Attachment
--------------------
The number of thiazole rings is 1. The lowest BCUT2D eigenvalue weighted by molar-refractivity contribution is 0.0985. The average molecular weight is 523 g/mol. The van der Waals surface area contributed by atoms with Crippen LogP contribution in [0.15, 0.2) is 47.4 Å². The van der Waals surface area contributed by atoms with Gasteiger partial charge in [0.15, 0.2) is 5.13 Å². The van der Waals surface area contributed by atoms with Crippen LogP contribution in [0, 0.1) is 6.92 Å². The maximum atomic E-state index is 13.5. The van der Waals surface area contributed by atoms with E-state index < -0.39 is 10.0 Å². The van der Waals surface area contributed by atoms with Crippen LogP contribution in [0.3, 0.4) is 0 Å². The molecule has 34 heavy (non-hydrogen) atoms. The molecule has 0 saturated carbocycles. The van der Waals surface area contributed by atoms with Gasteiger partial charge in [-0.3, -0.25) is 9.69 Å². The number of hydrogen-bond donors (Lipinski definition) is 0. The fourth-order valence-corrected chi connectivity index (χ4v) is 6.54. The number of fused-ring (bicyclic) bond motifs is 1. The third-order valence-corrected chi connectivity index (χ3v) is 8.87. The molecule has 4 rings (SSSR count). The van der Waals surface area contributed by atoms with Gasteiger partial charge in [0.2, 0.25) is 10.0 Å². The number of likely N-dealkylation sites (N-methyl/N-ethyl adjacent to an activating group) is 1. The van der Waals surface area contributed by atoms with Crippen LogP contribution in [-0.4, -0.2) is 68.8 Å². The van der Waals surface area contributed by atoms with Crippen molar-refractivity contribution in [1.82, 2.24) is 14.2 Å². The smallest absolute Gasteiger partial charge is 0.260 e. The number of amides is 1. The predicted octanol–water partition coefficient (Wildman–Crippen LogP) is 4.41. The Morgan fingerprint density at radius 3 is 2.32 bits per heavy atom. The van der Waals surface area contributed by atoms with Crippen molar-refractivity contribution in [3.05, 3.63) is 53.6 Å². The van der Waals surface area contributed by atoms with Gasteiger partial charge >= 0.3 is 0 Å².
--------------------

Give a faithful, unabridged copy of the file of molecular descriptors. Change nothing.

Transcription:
The number of thiazole rings is 1. The lowest BCUT2D eigenvalue weighted by molar-refractivity contribution is 0.0985. The average molecular weight is 523 g/mol. The van der Waals surface area contributed by atoms with Crippen LogP contribution in [0.15, 0.2) is 47.4 Å². The van der Waals surface area contributed by atoms with Gasteiger partial charge in [0.15, 0.2) is 5.13 Å². The van der Waals surface area contributed by atoms with Crippen LogP contribution in [0, 0.1) is 6.92 Å². The maximum atomic E-state index is 13.5. The van der Waals surface area contributed by atoms with E-state index < -0.39 is 10.0 Å². The van der Waals surface area contributed by atoms with Crippen LogP contribution in [0.3, 0.4) is 0 Å². The molecule has 34 heavy (non-hydrogen) atoms. The molecule has 0 saturated carbocycles. The van der Waals surface area contributed by atoms with Gasteiger partial charge in [-0.3, -0.25) is 9.69 Å². The number of hydrogen-bond donors (Lipinski definition) is 0. The fourth-order valence-corrected chi connectivity index (χ4v) is 6.54. The number of fused-ring (bicyclic) bond motifs is 1. The third-order valence-corrected chi connectivity index (χ3v) is 8.87. The molecule has 4 rings (SSSR count). The van der Waals surface area contributed by atoms with Gasteiger partial charge in [0.2, 0.25) is 10.0 Å². The number of likely N-dealkylation sites (N-methyl/N-ethyl adjacent to an activating group) is 1. The van der Waals surface area contributed by atoms with Crippen LogP contribution in [-0.4, -0.2) is 68.8 Å². The van der Waals surface area contributed by atoms with Crippen molar-refractivity contribution in [1.82, 2.24) is 14.2 Å². The smallest absolute Gasteiger partial charge is 0.260 e. The number of amides is 1. The predicted octanol–water partition coefficient (Wildman–Crippen LogP) is 4.41. The Morgan fingerprint density at radius 3 is 2.32 bits per heavy atom. The van der Waals surface area contributed by atoms with Crippen molar-refractivity contribution in [3.05, 3.63) is 53.6 Å². The van der Waals surface area contributed by atoms with Gasteiger partial charge >= 0.3 is 0 Å².